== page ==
To extend this to a trinomial we get a few more terms, but we can just attack them systematically as there is no such natural approach as there is in the binomial case. For instance, if we had (a+b+c)2 we could have two a's, two b's, two c's, or ab, ac, or bc so there must be six terms. It may help to think of it as (a+b+c)(a+b+c) and you pick one term from the first trinomial and one from the second to multiply. The three squared terms will have coefficients of $\frac{2!}{(2!)(0!)(0!)}$ which is a big one. The ones where we pick two different ones will be $\frac{2!}{(1!)(1!)(0!)}$, which can occur two ways. So we get a2+b2+c2+2ab+2ac+2bc.

If you want to try (a+b+c)3 then you will get ten terms. In fact for any power n, a trinomial will have the n+1st triangular number which coincidentally is (n+1) choose 2. There is even an extension of Pascal's triangle, called Pascal's tetrahedron that can be used but you have to create it (or at least I do) level by level. I find it usually easier to just do the multinomial coefficients. You can find a pretty good explanation of the tetrahedron here. There is also a good wikipedia page about the multinomial distribution.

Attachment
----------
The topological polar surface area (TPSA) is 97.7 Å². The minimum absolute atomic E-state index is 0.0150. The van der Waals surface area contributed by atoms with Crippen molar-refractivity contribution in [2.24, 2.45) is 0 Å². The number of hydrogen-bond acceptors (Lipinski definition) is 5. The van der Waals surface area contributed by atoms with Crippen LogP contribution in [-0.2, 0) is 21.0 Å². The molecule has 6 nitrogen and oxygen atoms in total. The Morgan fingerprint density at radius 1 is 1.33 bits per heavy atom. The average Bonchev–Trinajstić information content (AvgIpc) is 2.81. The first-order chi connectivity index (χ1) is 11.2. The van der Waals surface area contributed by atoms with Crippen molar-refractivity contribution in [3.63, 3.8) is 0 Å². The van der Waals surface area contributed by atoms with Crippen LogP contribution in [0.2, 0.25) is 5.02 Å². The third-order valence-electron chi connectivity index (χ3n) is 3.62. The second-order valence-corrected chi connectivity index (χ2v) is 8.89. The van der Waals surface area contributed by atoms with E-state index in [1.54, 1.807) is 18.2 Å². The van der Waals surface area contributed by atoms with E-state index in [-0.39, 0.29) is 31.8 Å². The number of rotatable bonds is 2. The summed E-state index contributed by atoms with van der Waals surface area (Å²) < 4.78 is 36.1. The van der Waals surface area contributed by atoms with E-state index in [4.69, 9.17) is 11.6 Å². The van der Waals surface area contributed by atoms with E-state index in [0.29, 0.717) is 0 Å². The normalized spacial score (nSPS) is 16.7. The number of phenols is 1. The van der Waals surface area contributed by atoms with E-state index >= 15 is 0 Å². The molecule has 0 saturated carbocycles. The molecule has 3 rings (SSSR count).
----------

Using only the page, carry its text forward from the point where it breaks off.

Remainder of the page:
## Tuesday, 21 December 2010

### Cool Doodles

One of my favorite ex-students sent me a link to this video by Vi Hart. I loved it, but I hope Jessica didn't find my math class as awful as Vi describes them. Anyway, enjoy.

Vi has her own web page with lots of math and music stuff.

## Saturday, 18 December 2010

### "Decimal" Fractions in Other Bases

Early in my study of decimal fractions I realized that the ninths were just repeating digits of their numerators. 1/9 = .111...; 5/9 = .5555... etc. I didn't have much to apply it to, but it sort of fascinated me. Somewhere in the sixth grade or so, we were introduced to bases other than ten. Something about Sputnik made American education decide that base two and base five was important. I was fascinated again, but when I became curious about "decimal" fractions in other bases, my teacher advised me that, "We don't cover that." {If you know a good name for the general term of such fractional expansions, please advise.} Thanks to GasStationWithoutPumps, I now know this is called a radix expansion. Radix is from the same base that gives us "root".